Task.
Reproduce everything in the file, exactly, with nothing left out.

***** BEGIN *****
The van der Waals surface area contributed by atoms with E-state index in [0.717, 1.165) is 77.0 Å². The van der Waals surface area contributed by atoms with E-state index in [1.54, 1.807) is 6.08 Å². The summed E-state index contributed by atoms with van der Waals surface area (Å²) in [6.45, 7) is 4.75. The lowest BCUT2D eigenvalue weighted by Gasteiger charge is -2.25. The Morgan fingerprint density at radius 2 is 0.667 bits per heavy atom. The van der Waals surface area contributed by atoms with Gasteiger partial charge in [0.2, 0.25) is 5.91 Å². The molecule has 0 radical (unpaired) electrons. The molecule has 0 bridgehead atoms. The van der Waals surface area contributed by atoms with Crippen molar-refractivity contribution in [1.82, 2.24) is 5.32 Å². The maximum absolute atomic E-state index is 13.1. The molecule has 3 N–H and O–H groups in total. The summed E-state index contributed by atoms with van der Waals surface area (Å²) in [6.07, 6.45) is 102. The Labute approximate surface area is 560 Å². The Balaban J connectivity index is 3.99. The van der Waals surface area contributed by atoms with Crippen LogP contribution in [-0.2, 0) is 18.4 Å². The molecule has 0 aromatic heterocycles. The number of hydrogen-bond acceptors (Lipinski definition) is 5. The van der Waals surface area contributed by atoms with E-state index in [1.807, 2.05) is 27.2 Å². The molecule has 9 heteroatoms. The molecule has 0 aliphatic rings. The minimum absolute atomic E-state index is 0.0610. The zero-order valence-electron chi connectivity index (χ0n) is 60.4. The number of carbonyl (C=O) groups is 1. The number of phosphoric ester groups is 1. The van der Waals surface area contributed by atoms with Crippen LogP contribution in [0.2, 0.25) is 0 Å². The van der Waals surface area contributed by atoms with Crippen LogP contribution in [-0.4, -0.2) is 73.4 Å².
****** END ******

The van der Waals surface area contributed by atoms with E-state index in [0.717, 1.165) is 77.0 Å². The van der Waals surface area contributed by atoms with E-state index in [1.54, 1.807) is 6.08 Å². The summed E-state index contributed by atoms with van der Waals surface area (Å²) in [6.45, 7) is 4.75. The lowest BCUT2D eigenvalue weighted by Gasteiger charge is -2.25. The Morgan fingerprint density at radius 2 is 0.667 bits per heavy atom. The van der Waals surface area contributed by atoms with Gasteiger partial charge in [0.2, 0.25) is 5.91 Å². The molecule has 0 radical (unpaired) electrons. The molecule has 0 bridgehead atoms. The van der Waals surface area contributed by atoms with Crippen molar-refractivity contribution in [1.82, 2.24) is 5.32 Å². The maximum absolute atomic E-state index is 13.1. The molecule has 3 N–H and O–H groups in total. The summed E-state index contributed by atoms with van der Waals surface area (Å²) in [6.07, 6.45) is 102. The Labute approximate surface area is 560 Å². The Balaban J connectivity index is 3.99. The van der Waals surface area contributed by atoms with Crippen LogP contribution in [-0.2, 0) is 18.4 Å². The molecule has 0 aromatic heterocycles. The number of hydrogen-bond acceptors (Lipinski definition) is 5. The van der Waals surface area contributed by atoms with E-state index in [1.807, 2.05) is 27.2 Å². The molecule has 9 heteroatoms. The molecule has 0 aliphatic rings. The minimum absolute atomic E-state index is 0.0610. The zero-order valence-electron chi connectivity index (χ0n) is 60.4. The number of carbonyl (C=O) groups is 1. The number of phosphoric ester groups is 1. The van der Waals surface area contributed by atoms with Crippen LogP contribution in [0.2, 0.25) is 0 Å². The van der Waals surface area contributed by atoms with Crippen LogP contribution in [-0.4, -0.2) is 73.4 Å².